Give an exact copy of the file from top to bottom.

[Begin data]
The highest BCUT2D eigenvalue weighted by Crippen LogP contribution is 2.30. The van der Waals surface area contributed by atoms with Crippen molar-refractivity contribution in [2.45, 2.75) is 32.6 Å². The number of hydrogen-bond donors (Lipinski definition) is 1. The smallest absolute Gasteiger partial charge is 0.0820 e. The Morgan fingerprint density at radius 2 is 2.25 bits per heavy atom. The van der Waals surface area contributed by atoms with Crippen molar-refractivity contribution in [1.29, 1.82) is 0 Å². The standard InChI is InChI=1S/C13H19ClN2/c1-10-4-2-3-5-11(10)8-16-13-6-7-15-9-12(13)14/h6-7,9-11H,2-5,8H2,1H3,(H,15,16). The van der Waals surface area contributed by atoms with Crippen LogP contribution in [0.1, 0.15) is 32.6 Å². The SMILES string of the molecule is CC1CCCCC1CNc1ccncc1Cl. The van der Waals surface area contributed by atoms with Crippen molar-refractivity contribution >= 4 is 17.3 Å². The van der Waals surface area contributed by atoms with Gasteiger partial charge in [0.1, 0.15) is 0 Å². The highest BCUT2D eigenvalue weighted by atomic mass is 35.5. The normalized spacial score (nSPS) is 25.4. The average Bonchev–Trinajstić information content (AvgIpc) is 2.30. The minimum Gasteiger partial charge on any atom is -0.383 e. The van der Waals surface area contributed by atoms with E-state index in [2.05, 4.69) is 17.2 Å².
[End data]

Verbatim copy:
The highest BCUT2D eigenvalue weighted by Crippen LogP contribution is 2.30. The van der Waals surface area contributed by atoms with Crippen molar-refractivity contribution in [2.45, 2.75) is 32.6 Å². The number of hydrogen-bond donors (Lipinski definition) is 1. The smallest absolute Gasteiger partial charge is 0.0820 e. The Morgan fingerprint density at radius 2 is 2.25 bits per heavy atom. The van der Waals surface area contributed by atoms with Crippen molar-refractivity contribution in [1.29, 1.82) is 0 Å². The standard InChI is InChI=1S/C13H19ClN2/c1-10-4-2-3-5-11(10)8-16-13-6-7-15-9-12(13)14/h6-7,9-11H,2-5,8H2,1H3,(H,15,16). The van der Waals surface area contributed by atoms with Crippen LogP contribution in [0.1, 0.15) is 32.6 Å². The SMILES string of the molecule is CC1CCCCC1CNc1ccncc1Cl. The van der Waals surface area contributed by atoms with Crippen molar-refractivity contribution >= 4 is 17.3 Å². The van der Waals surface area contributed by atoms with Gasteiger partial charge in [0.1, 0.15) is 0 Å². The highest BCUT2D eigenvalue weighted by atomic mass is 35.5. The normalized spacial score (nSPS) is 25.4. The average Bonchev–Trinajstić information content (AvgIpc) is 2.30. The minimum Gasteiger partial charge on any atom is -0.383 e. The van der Waals surface area contributed by atoms with E-state index in [2.05, 4.69) is 17.2 Å².